Frady's generally skeptical editor Bill Rintels (Hume Cronyn) listens to a secretly recorded tape of a conversation Frady had with Jack Younger. Rintels places it in an envelope, apparently with other such tapes. A disguised Parallax assassin delivers coffee and food to Rintels' office. Rintels is poisoned and the tapes disappear.
Frady follows the Parallax associates to the dress rehearsal for a political rally for Senator George Hammond (Jim Davis). Frady hides in the auditorium's catwalks to observe the Parallax operatives, who are posing as security personnel. Frady realizes too late that he has been set up as a scapegoat. As Hammond drives a golf cart across the auditorium floor, an unseen rifleman shoots him in the back, killing him. Frady then attempts to flee, and is spotted in the catwalk by those below. Parallax men move in, but Frady hides. As Frady then runs to the open exit door from the catwalk, a Parallax agent steps through, killing Frady with a shotgun, again off-camera.
After six months of investigation the same committee that determined that a lone gunman killed Senator Carroll now reports that Frady, acting alone, killed Senator Hammond out of a misguided sense of patriotism and a paranoid belief that the senator was trying to kill him. The committee further expresses the hope that their verdict will end political assassination conspiracy theories. They do not take questions from the press.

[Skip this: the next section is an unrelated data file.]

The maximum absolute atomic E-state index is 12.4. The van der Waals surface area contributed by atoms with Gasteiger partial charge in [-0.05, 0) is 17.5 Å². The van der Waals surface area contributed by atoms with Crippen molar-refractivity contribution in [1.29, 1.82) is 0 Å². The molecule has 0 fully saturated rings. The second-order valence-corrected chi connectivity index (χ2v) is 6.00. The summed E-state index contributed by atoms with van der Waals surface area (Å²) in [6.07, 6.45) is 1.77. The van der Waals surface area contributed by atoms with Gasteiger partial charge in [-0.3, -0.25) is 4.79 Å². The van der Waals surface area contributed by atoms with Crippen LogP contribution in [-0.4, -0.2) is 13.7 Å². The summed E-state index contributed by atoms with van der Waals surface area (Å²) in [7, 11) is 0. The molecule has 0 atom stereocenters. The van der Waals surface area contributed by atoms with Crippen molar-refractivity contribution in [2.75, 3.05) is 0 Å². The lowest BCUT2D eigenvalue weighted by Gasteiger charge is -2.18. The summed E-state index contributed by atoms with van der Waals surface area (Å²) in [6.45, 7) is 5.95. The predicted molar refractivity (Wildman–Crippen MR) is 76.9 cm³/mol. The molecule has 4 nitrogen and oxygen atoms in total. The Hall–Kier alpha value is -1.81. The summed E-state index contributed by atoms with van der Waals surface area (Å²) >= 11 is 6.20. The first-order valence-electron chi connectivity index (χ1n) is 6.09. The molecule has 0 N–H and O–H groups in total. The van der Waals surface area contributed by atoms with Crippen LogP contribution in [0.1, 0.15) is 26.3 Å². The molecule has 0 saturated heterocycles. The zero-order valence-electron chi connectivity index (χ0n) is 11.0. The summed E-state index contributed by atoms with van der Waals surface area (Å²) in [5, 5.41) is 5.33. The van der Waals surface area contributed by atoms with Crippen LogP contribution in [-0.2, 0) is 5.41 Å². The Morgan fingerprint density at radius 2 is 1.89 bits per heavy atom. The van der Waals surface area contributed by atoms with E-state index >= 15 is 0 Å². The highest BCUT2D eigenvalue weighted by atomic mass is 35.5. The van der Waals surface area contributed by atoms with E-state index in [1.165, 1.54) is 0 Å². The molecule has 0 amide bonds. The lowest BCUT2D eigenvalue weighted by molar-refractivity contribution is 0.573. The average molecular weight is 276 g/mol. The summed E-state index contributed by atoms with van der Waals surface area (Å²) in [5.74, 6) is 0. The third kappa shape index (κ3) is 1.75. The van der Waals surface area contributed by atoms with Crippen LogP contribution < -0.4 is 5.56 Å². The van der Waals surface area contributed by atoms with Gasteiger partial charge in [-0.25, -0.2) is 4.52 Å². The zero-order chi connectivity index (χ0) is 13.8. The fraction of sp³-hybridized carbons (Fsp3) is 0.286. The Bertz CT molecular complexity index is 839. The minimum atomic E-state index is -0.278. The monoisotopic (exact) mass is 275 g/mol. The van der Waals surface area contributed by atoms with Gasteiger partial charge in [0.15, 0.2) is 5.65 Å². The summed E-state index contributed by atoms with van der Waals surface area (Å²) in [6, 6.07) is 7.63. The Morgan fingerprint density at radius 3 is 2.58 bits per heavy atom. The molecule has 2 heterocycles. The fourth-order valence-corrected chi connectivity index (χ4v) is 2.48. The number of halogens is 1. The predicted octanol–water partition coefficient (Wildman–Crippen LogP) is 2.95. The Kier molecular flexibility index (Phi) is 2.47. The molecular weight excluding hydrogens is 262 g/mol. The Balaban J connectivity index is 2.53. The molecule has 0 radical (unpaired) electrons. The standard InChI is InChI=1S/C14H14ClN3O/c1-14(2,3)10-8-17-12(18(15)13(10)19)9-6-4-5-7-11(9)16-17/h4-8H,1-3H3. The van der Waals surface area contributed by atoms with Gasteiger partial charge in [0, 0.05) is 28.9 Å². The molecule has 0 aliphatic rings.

Most of the images used in the assassin training montage were of anonymous figures or patriotic backgrounds, with occasional historical individuals such as Richard Nixon, Adolf Hitler, Pope John XXIII, and Lee Harvey Oswald (in the picture taken moments after his shooting). The montage also uses a drawing by Jack Kirby of the Marvel Comics character Thor. The drawing is a cropped image from the cover of Thor Annual #4 (December 1971), which in turn is a reprint of the cover image from Thor #131, "They Strike from Space" (August 1966). The montage also includes a cropped image from the cover of Thor #135 (December 1966) featuring a creature known as the Man-Beast.